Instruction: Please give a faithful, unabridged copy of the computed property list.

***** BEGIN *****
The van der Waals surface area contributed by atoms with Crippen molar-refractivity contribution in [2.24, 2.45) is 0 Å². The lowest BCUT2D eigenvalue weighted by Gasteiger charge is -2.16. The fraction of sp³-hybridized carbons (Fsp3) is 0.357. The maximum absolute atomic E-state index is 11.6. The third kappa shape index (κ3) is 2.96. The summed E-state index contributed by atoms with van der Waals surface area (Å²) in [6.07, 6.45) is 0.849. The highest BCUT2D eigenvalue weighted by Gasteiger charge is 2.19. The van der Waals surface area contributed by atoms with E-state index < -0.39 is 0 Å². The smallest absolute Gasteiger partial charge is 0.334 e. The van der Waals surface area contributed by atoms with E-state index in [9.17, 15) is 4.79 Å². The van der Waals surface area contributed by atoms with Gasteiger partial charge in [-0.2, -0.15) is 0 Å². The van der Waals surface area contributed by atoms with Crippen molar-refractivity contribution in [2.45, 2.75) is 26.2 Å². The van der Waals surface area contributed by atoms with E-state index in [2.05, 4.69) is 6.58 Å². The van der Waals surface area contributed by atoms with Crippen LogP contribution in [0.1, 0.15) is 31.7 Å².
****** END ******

The van der Waals surface area contributed by atoms with Crippen molar-refractivity contribution in [2.24, 2.45) is 0 Å². The lowest BCUT2D eigenvalue weighted by Gasteiger charge is -2.16. The fraction of sp³-hybridized carbons (Fsp3) is 0.357. The maximum absolute atomic E-state index is 11.6. The third kappa shape index (κ3) is 2.96. The summed E-state index contributed by atoms with van der Waals surface area (Å²) in [6.07, 6.45) is 0.849. The highest BCUT2D eigenvalue weighted by Gasteiger charge is 2.19. The van der Waals surface area contributed by atoms with E-state index < -0.39 is 0 Å². The smallest absolute Gasteiger partial charge is 0.334 e. The van der Waals surface area contributed by atoms with E-state index in [9.17, 15) is 4.79 Å². The van der Waals surface area contributed by atoms with Gasteiger partial charge in [-0.2, -0.15) is 0 Å². The van der Waals surface area contributed by atoms with Crippen molar-refractivity contribution in [2.45, 2.75) is 26.2 Å². The van der Waals surface area contributed by atoms with E-state index in [2.05, 4.69) is 6.58 Å². The van der Waals surface area contributed by atoms with Crippen LogP contribution in [0.1, 0.15) is 31.7 Å².